The #MeToo Anniversary: After One Year, Has Anything Changed?

Jodi Kantor and Megan Twohey published the first story on Harvey Weinstein in the New York Times on October 5, 2017. Their story gave much-needed momentum to the #MeToo movement launched by Tarana Burke more than a decade earlier, which brought to light African American women’s experiences of abuse. The Weinstein accusations started a public outpouring of abuse stories from women, and some men, around the globe and exposed the pervasiveness of this problem. Kantor and Twohey note that it has become clear over the past year that nothing is going to change for women unless we keep speaking out. They state that a reckoning “wide and deep” was reignited one year ago and is likely to continue. In fact, the voicing of sexual assault experiences needs to continue if there is any hope of societal change.

The recent Kavanaugh Supreme Court confirmation process added new fuel to the #MeToo fire by revealing that not much has changed. Women witnessed the demeaning mockery and dismissal of Dr. Christine Blasey Ford by the president and several GOP senators after her public testimony about her assault experience. Kantor and Twohey note that we must continue to tell our stories, in public and in private, because honest sharing of previously hidden traumatic experiences causes subtle adjustments in our collective understanding of the line between right and wrong. They explain, “Progress requires a correct accounting of what women have really faced.”

But is anything different after a year of #MeToo? While societal attitudes do not seem to have changed much yet, Zoe Greenberg of the New York Times writes that some laws have changed at the state level and some industry practices are changing as well. For example, since October 2017

  • Some states have passed laws banning or limiting nondisclosure or other confidentiality agreements as a condition of employment.
  • A few states expanded sexual harassment protections to apply to more workers.
  • Certain private companies, including Microsoft, Uber, and Lyft, eliminated forced arbitration agreements when settling sexual harassment claims.
  • Some private companies are including “morality clauses” or “Weinstein clauses” in merger deals or book contracts requiring full disclosure of accusations of sexual harassment.
  • The Screen Actors Guild has published a code of conduct that calls for an end to auditions and professional meetings in homes and hotel rooms.
  • Several women, including Christiane Amanpour, Jennifer Salke, Hoda Kotb, Jennifer Lee, and Tina Smith, have been elevated to replace powerful men like Charlie Rose and Matt Lauer who were forced out by multiple sexual harassment accusations.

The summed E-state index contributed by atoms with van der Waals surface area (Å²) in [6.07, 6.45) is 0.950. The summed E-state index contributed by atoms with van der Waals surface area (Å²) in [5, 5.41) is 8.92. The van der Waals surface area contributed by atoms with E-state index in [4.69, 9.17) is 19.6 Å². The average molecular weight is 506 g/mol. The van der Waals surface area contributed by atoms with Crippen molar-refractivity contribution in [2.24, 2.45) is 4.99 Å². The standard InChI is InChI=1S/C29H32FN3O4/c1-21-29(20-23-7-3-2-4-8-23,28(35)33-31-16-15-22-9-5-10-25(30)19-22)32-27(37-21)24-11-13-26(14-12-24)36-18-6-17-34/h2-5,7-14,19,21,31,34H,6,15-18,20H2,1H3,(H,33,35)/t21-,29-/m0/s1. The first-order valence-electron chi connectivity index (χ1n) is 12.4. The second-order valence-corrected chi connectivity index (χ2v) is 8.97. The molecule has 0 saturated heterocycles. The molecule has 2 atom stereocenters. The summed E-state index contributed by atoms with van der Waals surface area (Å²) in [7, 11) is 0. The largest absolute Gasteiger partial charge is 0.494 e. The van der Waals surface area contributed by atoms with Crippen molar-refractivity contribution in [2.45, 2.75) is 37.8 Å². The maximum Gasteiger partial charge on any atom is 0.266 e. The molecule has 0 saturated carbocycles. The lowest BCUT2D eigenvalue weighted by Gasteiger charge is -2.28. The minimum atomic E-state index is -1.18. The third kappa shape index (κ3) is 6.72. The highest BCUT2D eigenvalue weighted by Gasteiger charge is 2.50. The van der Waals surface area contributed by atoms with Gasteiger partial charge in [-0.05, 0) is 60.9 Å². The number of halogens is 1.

In another New York Times article, several prominent authors offer warnings and suggestions about what lies ahead:

  • Sarah Polley urges us to notice “how quickly we went from looking openly at the challenges women face to how the conversation about misogyny affects men.” She urges us to stay focused on unearthing women’s experiences.
  • Catharine A. MacKinnon, a legal scholar, notes that the norms of rape culture still permeate the law. She points out that the burden of proof for sexual assault in criminal law are difficult for survivors to meet and statutes of limitation are too short to allow victims of sexual violation to get past their trauma enough to report the event.
  • Stephen Marche writes that men are largely absent from the conversation. He notes that “the only way out of the intractable problems of gender — harassment, the pay gap — will involve robust male participation.”
  • Shanita Hubbard states that race and class have always been the deciding factors in whose pain is prioritized. She explains that “research indicates that African-American women experience higher rates of rape and sexual assault than white, Asian and Latina women. At the same time, their reports of sexual violence are less likely to be recognized by the legal system.”
  • Katie J. M. Baker writes that it is unrealistic to think that men accused of sexual misconduct won’t try to reappear as though nothing happened. She points out that there is a big difference between shunning and effective gatekeeping. The industry gatekeepers must facilitate these comebacks responsibly and with public accountability.

In conclusion, MacKinnon notes, “#MeToo may be the first change toward women achieving human status since the vote.” Our rage and our stories are moving us forward, and we must not be silenced again.

Anne Litwin, Ph.D. is an Organizational Development and Human Resources Consultant, Keynote Speaker, and Author of ‘New Rules for Women: Revolutionizing the Way Women Work Together.’

Originally published at www.annelitwin.com on November 5, 2018.

Author of ‘New Rules for Women: Revolutionizing the Way Women Work Together', OD Consultant, Keynote Speaker, and Workshop Trainer